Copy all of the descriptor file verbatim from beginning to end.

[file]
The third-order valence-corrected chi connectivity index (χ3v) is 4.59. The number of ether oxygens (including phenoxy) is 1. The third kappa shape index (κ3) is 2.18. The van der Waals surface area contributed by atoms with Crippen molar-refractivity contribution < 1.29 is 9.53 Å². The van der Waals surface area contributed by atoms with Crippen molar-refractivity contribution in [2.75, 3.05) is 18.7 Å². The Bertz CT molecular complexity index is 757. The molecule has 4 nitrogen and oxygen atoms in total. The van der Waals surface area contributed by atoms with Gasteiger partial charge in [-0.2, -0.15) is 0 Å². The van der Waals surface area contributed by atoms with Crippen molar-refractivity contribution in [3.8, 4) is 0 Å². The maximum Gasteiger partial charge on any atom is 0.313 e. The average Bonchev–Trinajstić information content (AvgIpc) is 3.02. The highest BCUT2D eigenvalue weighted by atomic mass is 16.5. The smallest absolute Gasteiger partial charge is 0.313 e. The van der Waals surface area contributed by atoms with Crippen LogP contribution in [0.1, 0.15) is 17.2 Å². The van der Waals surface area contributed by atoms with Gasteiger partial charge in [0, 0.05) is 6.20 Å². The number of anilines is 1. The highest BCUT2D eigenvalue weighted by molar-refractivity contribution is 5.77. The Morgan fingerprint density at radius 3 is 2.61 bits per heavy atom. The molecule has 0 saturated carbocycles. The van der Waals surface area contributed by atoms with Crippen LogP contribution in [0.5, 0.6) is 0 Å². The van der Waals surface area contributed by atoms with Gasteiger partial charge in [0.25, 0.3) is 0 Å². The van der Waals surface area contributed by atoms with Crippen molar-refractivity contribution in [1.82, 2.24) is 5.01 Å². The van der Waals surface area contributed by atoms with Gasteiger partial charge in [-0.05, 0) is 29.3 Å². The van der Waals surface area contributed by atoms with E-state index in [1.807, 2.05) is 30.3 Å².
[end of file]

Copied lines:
The third-order valence-corrected chi connectivity index (χ3v) is 4.59. The number of ether oxygens (including phenoxy) is 1. The third kappa shape index (κ3) is 2.18. The van der Waals surface area contributed by atoms with Crippen molar-refractivity contribution < 1.29 is 9.53 Å². The van der Waals surface area contributed by atoms with Crippen molar-refractivity contribution in [2.75, 3.05) is 18.7 Å². The Bertz CT molecular complexity index is 757. The molecule has 4 nitrogen and oxygen atoms in total. The van der Waals surface area contributed by atoms with Gasteiger partial charge in [-0.2, -0.15) is 0 Å². The van der Waals surface area contributed by atoms with Crippen molar-refractivity contribution in [3.8, 4) is 0 Å². The maximum Gasteiger partial charge on any atom is 0.313 e. The average Bonchev–Trinajstić information content (AvgIpc) is 3.02. The highest BCUT2D eigenvalue weighted by atomic mass is 16.5. The smallest absolute Gasteiger partial charge is 0.313 e. The van der Waals surface area contributed by atoms with Crippen LogP contribution in [0.1, 0.15) is 17.2 Å². The van der Waals surface area contributed by atoms with Gasteiger partial charge in [0, 0.05) is 6.20 Å². The number of anilines is 1. The highest BCUT2D eigenvalue weighted by molar-refractivity contribution is 5.77. The Morgan fingerprint density at radius 3 is 2.61 bits per heavy atom. The molecule has 0 saturated carbocycles. The van der Waals surface area contributed by atoms with Crippen LogP contribution in [0.5, 0.6) is 0 Å². The van der Waals surface area contributed by atoms with Gasteiger partial charge in [0.25, 0.3) is 0 Å². The van der Waals surface area contributed by atoms with Crippen molar-refractivity contribution in [1.82, 2.24) is 5.01 Å². The van der Waals surface area contributed by atoms with Gasteiger partial charge in [-0.05, 0) is 29.3 Å². The van der Waals surface area contributed by atoms with E-state index in [1.807, 2.05) is 30.3 Å².